I.E. if you are having mobility problems, let your doctor know. If you are experiencing pain, let your doctor know. If you are having trouble sitting, standing, walking, grasping, reaching, etc, etc, let your doctor know. And you have to be consistent with this. Because, in many instances, your doctor will not think to ask such questions. But by volunteering the information yourself you can hopefully get your physician to record it in his or her notes. And at that point it becomes medical evidence for your case.

Return to:  Social Security Disability Resource Center, or read answers to Questions

Related pages:

How do I get a copy of my social Security Disability File on disc?
Can You Win disability if You Have Little Medical Documentation?
Can you Buy a House if you are Collecting SSI Disability?
Applying for Disability with high blood pressure
Qualifying for disability and the sets of criteria
Why does Social Security deny so many disability cases?
What do you have to do to get disability?
Will my children get benefits if I get approved for disability?
How much time for a decision on a disability claim?
How long does it take to get SSI Disability Benefits?
When can I expect my first disability check and my back pay check?
Can I get Retroactive SSI Disability Benefits?
How to file for disability in Missouri
Social Security Disability Children Benefits
Allodynia and Filing for Disability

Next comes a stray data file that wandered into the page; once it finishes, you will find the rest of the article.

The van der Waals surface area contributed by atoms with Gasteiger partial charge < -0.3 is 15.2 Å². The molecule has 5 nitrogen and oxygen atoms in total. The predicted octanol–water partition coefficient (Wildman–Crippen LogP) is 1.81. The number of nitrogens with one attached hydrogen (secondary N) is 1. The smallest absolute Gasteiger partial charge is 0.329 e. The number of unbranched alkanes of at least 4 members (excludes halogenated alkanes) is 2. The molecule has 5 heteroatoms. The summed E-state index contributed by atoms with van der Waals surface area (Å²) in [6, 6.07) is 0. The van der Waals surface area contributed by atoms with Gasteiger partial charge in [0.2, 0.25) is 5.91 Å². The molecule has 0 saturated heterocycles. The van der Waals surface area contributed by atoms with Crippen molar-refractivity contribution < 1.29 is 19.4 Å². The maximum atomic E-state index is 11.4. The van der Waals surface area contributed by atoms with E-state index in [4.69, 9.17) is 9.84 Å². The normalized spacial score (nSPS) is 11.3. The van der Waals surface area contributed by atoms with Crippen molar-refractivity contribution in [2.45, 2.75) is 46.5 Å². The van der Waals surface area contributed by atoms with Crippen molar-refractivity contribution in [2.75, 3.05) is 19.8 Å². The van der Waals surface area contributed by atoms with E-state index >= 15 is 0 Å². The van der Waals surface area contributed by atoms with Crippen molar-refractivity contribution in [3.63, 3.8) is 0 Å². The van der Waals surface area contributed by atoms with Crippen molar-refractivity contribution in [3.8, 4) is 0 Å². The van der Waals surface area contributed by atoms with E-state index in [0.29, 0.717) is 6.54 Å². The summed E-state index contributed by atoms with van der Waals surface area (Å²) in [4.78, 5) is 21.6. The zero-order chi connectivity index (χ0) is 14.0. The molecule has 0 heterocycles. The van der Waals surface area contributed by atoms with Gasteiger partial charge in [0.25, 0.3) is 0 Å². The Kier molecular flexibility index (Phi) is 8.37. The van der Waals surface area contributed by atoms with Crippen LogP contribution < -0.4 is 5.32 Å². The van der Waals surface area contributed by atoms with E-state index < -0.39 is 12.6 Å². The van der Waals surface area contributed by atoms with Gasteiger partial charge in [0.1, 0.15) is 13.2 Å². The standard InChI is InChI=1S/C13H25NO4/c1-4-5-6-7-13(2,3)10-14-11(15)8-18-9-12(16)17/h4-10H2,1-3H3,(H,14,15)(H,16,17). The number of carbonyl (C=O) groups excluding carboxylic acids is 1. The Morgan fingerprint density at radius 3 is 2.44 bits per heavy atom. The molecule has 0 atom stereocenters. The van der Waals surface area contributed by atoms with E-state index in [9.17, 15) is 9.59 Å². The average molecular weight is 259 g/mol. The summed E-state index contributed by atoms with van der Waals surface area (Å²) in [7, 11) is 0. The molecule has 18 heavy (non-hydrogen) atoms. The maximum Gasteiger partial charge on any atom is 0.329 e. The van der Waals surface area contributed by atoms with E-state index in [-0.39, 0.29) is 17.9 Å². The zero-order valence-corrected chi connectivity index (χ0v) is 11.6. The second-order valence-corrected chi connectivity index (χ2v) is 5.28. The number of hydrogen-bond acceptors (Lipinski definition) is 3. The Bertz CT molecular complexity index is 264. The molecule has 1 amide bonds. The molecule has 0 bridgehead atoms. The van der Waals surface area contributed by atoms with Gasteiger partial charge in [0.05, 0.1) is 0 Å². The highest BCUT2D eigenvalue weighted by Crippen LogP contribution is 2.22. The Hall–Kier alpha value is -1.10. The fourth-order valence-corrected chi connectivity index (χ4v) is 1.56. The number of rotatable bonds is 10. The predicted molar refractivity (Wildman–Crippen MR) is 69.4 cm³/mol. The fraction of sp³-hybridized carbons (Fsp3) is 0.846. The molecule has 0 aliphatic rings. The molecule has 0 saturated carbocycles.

Information on the following topics can be found here: Social Security Disability Questions and in these subsections:

Frequently asked questions about getting Denied for Disability Benefits | FAQ on Disability Claim Representation | Info about Social Security Disability Approvals and Being Approved | FAQ on Social Security Disability SSI decisions | The SSD SSI Decision Process and what gets taken into consideration | Disability hearings before Judges | Medical exams for disability claims | Applying for Disability in various states | Selecting and hiring Disability Lawyers | Applying for Disability in North Carolina | Recent articles and answers to questions about SSD and SSI

These pages provide answers to basic questions about pursuing disability benefits

Disability lawyer fee - what does an attorney cost?
Social Security Disability appeal status
The status of your social security disability or SSI case
Filing for Social Security Disability or SSI tips
Maximum SSDI SSI Disability back pay
SSI disability back pay
How Far Back Will Social Security Pay Benefits?
What if the SSDI Disability application gets denied?
How to Apply for Disability - What medical conditions
When You File an SSI or Social Security Disability Application
After you file and apply for disability
Applying for disability, the application process
Tips for how to get approved for SSDI or SSI
Social Security Disability SSDI SSI Tips
Proving Social Security Disability for a mental condition
SSDI SSI Eligibility Requirements and Criteria
Qualifying for disability benefits (SSDI or SSI)
How does a person qualify for SSDI or SSI disability, how are they eligible?